Now it is the Australian public’s chance to make history. Australians now have a say of who will be the beacon of light and sound on stage and do us proud, regardless of the final place setting.
Now it is our chance again, to share in some European magic.
I admit I had my doubts about how Australia will be pulling off the inaugural Australia Decides contest last year. At first, I expected the event stage set up to be sub-par, dare I say second-rate to what I have seen over the past few years in Ukraine and Portugal. I am glad my scepticism proved me wrong. The thought process and execution of the staging far exceeded my expectations with the stage and sound production nothing less than deserving of a euphoric reaction. We’re going up, up up up!
In that moment of laying eyes on the stage at the Gold Coast Convention Centre, I knew Australia was taking the decider event seriously – because as if our talent hasn’t been taken seriously before!) No longer was Australia’s entry a gimmick; the novelty factor was over.
Hosts Myf Warhurst and Joel Creasey proved to be exceptional hosts, injecting humour into their hosting duties while making it abundantly clear that they are also, big-time fans of the contest itself. Thankfully too, it wasn’t just the hosts loving the contest with the crowd whipped up into a frenzy. The contest is very much niche, and those very dedicated Eurovision-loving fans made the ultimate pop pilgrimage to the Gold Coast to meet with like-minded, glittery folk who were only happy to oblige with having sore throat and feet by the end of the night.
Ten acts performed but I’ll never forget the crowd’s excitement over the arrival of Eurovision’s epitome of kitsch being brought to the stage by music veteran Kate Miller-Heidke. Seeing her first performance, looking like a tall Strawberry Shortcake-like angel on stage with a pop-bender dementor behind her, I just knew we would all be seeing her sing metres above us on stage in Tel Aviv. When she was on stage, singing her anthem on depression, ‘Zero Gravity,’ the crowd went crazy. It would have been hard-pressed to find anyone in the crowd who had seen a performance like it – we hadn’t – and we wanted more. Her operatic vocals, her costuming, set design – this was our Eurovision moment. Kate Miller-Heidke had to go to Tel Aviv, and thankfully, the Australian public agreed, and she did.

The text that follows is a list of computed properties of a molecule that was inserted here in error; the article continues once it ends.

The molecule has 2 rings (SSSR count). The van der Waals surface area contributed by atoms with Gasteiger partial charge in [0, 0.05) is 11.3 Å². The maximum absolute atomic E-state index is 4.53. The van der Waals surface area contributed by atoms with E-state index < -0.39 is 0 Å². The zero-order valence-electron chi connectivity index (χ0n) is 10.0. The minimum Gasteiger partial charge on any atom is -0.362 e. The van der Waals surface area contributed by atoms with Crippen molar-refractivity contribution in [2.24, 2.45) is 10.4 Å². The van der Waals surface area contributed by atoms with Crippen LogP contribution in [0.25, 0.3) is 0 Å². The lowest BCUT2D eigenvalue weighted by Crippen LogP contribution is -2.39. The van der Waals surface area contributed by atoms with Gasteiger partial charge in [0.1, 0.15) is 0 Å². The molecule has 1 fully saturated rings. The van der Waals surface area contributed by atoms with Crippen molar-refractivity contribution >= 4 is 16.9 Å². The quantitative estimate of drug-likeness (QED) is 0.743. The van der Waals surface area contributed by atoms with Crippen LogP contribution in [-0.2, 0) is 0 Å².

She didn’t disappoint, and her performance only generated more Eurovision buzz with the Australian public.
The result? More Aussie eyes were looking at Europe than ever before. According to EBU statistics, 412,000 viewers tuned into watching the song contest and Kate Miller-Heidke showing us with ease how to perform opera on a tall, bendable pole. (A 54% increase from the previous year!)
We have been told that Australia Decides 2020 is going to be bigger and better. Besides the ten artists vying to represent Australia in Rotterdam, the event will also feature performances by past Eurovision entrants, Dami Im and Kate Miller-Heidke. Swedish Eurovision royalty, Måns Zelmerlöw will also give the contest that extra bit of Eurovision star power.
Australia is in Eurovision as it resonates with generations like the many in Europe, that grew up with the song contest. The future of Australia Decides event at the Gold Coast is nothing short of bright – pun intended. And, if you needed a good excuse to come to Australia, come for the song and stay for the surf.
Eurovision: Australia Decides airs Saturday, Feb 7 on SBS.
See more: Latest stories